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Melissa & Dave - Adventures at Sea

What the middle of nowhere looks like

October 5, 2014

So you think you’ve been in the middle of nowhere?  Not unless you’ve been where we ended up today – the most distant human outpost up the Amazon River in Peru.  There are no humans that live further into the jungle than where we are staying tonight.  But we get ahead of ourselves… Our story starts in Iquitos where the guides picked us up in a van at 9am this morning.  We left Iquitos and drove out to Nauta which is where the boat landing is to take us up river.  We drove around touring the town in Tuk-Tuk’s.  Tuk Tuks are the most common form of transportation here.  There are 50,000 of them in Iquitos – the largest number in any city in the world.

First stop was a turtle sanctuary where the town is trying to save the last of the Giant Water Turtles.

There our guide, Juan Carlos explained about the paintings on the wall in the background – each depicting a different Amazonian legend.

Then it was time to feed the turtles.

But the Paiche fish had to get their share too.

We then toured around the town a bit.

And wandered through the market looking for wine, beer and rum.  The beer and rum were no problem.  And there was what they called wine, alas it was all sweet syrupy stuff.  This woman was peeling moriche palm (aguaje) fruit which we had never seen before.

Then it was time to pile into our boat to go up river.  The stench in the port due to the open sewers was icky.

Next to Dave is Gladys our cook.

This boat will be our transportation all week.

It has a cool thatched roof.

The engines they use in the river here are sort of weird.  Talk about a long shaft!

This is the Amazon river.  Near Iquitos there isn’t much wildlife because it is such a big city.

After three hours up river we turned up a small tributary and then, wow!  A ton of birds –Egrets, Herons, and Fly Catchers.  We’ve never seen so many birds.  National Geographic has used the lodge we are headed for to come photograph the wildlife.  This video was taken in the small tributary on our way to the lodge.  On the front of the boat is Wilder looking out for muddy spots where we might get stuck.  At the end you can just see the lodge as we arrive.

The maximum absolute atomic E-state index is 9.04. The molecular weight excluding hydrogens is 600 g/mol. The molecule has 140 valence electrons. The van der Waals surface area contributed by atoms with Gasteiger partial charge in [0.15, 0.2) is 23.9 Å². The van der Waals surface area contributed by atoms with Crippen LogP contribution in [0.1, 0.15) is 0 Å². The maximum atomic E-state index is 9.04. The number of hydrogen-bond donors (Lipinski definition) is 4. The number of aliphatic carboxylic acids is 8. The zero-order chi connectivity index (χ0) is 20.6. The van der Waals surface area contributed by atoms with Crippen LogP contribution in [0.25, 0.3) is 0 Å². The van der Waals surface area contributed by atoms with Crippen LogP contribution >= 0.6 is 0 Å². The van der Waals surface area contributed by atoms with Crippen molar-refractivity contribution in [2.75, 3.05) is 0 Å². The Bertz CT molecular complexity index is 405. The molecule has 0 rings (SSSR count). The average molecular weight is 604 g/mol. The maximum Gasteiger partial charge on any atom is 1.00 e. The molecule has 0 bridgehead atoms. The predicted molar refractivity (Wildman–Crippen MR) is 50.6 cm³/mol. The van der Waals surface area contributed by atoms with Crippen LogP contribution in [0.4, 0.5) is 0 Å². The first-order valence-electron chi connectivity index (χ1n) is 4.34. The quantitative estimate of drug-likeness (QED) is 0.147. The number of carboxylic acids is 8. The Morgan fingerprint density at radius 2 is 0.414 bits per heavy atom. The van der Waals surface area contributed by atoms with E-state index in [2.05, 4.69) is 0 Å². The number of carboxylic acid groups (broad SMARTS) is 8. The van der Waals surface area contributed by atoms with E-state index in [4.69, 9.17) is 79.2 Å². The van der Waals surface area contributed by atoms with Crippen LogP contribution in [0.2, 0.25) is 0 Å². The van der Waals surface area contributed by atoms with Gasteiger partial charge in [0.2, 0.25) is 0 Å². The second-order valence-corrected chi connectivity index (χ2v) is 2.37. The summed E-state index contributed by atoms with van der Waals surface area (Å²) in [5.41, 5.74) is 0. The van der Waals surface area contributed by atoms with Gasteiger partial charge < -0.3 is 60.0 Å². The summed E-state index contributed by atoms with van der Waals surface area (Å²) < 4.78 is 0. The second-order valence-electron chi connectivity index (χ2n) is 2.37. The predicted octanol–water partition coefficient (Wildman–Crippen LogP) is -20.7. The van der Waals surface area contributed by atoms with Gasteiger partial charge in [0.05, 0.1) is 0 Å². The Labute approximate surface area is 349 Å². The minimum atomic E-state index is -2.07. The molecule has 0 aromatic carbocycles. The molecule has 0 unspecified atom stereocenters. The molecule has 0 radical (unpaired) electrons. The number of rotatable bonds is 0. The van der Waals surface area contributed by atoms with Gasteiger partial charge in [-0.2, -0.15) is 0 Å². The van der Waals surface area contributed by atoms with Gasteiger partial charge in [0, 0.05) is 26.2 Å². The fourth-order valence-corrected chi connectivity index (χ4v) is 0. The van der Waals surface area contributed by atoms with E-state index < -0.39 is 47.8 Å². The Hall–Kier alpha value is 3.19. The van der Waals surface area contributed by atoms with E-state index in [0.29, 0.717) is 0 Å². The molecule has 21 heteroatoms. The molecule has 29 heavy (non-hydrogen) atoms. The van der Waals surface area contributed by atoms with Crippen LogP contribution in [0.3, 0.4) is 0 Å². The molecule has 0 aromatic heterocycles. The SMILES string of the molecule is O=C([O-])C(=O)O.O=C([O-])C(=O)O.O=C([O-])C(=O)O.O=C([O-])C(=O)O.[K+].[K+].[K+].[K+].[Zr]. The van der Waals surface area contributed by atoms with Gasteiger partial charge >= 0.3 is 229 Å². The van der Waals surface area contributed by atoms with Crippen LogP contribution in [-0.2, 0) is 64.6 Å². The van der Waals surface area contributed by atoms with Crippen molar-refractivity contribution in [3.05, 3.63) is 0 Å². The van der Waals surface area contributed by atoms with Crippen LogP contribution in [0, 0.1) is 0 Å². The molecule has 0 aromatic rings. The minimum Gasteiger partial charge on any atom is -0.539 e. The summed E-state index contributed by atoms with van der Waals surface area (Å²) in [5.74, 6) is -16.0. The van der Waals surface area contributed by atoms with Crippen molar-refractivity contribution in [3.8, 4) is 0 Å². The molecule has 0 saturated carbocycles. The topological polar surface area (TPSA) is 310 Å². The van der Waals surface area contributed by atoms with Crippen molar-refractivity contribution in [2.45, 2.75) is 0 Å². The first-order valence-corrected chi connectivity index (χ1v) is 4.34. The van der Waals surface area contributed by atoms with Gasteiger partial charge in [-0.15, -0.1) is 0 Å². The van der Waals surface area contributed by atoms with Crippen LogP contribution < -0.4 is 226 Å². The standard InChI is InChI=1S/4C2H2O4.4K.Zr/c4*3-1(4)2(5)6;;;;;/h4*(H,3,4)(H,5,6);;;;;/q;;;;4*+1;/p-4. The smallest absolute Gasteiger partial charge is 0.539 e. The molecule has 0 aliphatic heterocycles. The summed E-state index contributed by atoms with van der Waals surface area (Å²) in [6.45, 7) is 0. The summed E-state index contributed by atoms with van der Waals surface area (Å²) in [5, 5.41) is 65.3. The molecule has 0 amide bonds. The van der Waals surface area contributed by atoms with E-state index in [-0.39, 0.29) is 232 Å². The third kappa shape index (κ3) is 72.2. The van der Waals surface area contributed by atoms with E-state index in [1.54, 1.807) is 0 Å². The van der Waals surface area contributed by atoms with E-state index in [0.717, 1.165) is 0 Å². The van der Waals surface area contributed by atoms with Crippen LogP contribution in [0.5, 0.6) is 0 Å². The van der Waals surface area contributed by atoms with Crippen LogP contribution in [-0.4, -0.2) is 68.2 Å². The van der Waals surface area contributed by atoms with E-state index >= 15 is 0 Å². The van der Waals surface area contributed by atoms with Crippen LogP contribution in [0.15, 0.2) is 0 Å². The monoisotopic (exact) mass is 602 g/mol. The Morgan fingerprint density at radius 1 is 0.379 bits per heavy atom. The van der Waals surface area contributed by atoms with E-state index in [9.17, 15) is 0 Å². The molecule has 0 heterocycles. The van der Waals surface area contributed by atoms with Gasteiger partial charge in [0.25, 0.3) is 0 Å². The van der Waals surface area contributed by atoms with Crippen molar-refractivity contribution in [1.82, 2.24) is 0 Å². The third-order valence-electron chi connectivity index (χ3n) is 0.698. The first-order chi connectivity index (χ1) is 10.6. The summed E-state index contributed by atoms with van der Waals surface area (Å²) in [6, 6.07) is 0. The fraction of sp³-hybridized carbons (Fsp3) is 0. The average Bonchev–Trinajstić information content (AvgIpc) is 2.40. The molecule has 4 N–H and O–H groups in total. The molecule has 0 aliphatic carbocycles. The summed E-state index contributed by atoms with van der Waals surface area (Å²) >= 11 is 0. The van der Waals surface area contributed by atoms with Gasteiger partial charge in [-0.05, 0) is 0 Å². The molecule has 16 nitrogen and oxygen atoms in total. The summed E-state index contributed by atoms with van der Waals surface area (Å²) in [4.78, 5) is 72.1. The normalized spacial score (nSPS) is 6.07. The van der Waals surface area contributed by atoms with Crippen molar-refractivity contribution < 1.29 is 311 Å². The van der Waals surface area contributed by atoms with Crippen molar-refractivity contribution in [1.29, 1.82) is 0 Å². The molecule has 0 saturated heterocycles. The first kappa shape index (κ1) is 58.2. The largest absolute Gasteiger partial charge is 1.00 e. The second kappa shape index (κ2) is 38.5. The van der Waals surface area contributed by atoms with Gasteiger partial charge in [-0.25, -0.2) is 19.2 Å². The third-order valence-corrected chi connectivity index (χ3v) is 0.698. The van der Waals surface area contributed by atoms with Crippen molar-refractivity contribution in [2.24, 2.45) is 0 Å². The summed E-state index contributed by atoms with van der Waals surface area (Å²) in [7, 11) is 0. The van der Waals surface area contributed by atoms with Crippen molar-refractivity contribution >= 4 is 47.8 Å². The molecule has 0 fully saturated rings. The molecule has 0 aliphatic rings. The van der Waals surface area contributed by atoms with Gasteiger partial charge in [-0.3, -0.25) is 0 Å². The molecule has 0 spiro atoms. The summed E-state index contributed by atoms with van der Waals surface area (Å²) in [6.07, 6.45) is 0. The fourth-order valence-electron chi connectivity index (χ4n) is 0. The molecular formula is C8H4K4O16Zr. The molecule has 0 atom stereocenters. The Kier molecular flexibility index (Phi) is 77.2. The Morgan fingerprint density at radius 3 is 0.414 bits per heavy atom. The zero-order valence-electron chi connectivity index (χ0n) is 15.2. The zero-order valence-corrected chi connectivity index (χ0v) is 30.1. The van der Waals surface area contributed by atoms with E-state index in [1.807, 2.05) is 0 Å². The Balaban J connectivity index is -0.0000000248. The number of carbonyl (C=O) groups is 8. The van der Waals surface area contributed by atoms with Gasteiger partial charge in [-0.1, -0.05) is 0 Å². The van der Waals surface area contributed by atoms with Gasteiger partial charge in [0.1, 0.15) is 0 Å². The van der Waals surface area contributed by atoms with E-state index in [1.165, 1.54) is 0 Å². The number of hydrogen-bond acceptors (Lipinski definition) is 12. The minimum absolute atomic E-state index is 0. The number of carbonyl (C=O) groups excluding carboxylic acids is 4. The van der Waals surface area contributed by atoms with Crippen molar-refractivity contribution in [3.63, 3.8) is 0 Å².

And then we finally arrived at the lodge on the Yanayacu River.  The stream that runs under the walk way is the Chingana Stream.  The green netted building is the main dining hall.

After we arrived it was time to go for a night walk with Wilder.  We saw a variety of spiders, scorpions and the like.  We saw tree frogs:

And a dragon lizard.

A possum.

But the highlight of the night was this tarantula that stole the show.

At night they have a generator that runs and lights the cabins and gives us power to recharge our electronic gear – most importantly camera batteries!  The cabins are one step up from camping.  A bathroom with a shower and beds, but other than that they are somewhat primitive.  Note the ever important mosquito netting they told us to use religiously.  It’s the jungle!  Juan Carlos told us not to be afraid of the sounds we hear at night – we would hear the monkeys howling, the birds, the bugs, and even the electric eels in the river hunting.  Huh?  Electric eels hunting, you say?  What does that sound like?  Oh, he said, you will just hear them splashing about as they snatch their prey.

And here’s the kitchen.  Imagine cooking for a crowd in here:

The Amazon region of Peru is the area with by far the most resources – they have oil as well as lots of agriculture.  The soil is very rich from volcanic activity and hence the soils don’t need fertilizing.  They grow everything from rice to a cane that is used to make ethanol.  As a result the Amazonians believe they should be a separate country.  They’ve been making a lot of noise about it, so the government gave them their own regional president to try and appease them.  But no way will Peru let them succeed from the country because they have the majority of the natural resources.  Throughout the day we learned more about the level of corruption in the elections here in Peru.  A few interesting items of note… President Fujimori started the war with Ecuador back in the 1980’s because there is a law in Peru that says if the country is at war, they cannot change presidents.  So by starting the war he was able to stay in power longer.  And it’s downright scary that the English translation for the Spanish used to discuss buying food and liquor for people they are looking to sway is that they will “compromise” the people with a meal or a drink.  Voting is mandatory and a fine is levied if you don’t vote.  But the fine is gradated.  If you live in the jungle its 5 Soles (less than $2 USD), if you live in a city suburb it might be $75 Soles ($25 USD), and if you are part of the government it might be $300 Soles ($100 USD).  The government pays for free ferries around Iquitos (which is water locked – no roads) for the people in the outlying areas to come in to vote.  Many of them came today in their own boats making the boat landing a zoo.  The lines were so long this morning that our guides couldn’t afford the time to vote and hence will pay the fines because they had to pick us up at 9am this morning.  The alcohol law that says no liquor sales the day before and day of the election continues to be enforced randomly.  Today we bought beer, wine, and rum for the trip up river with no problem in the marketplace.

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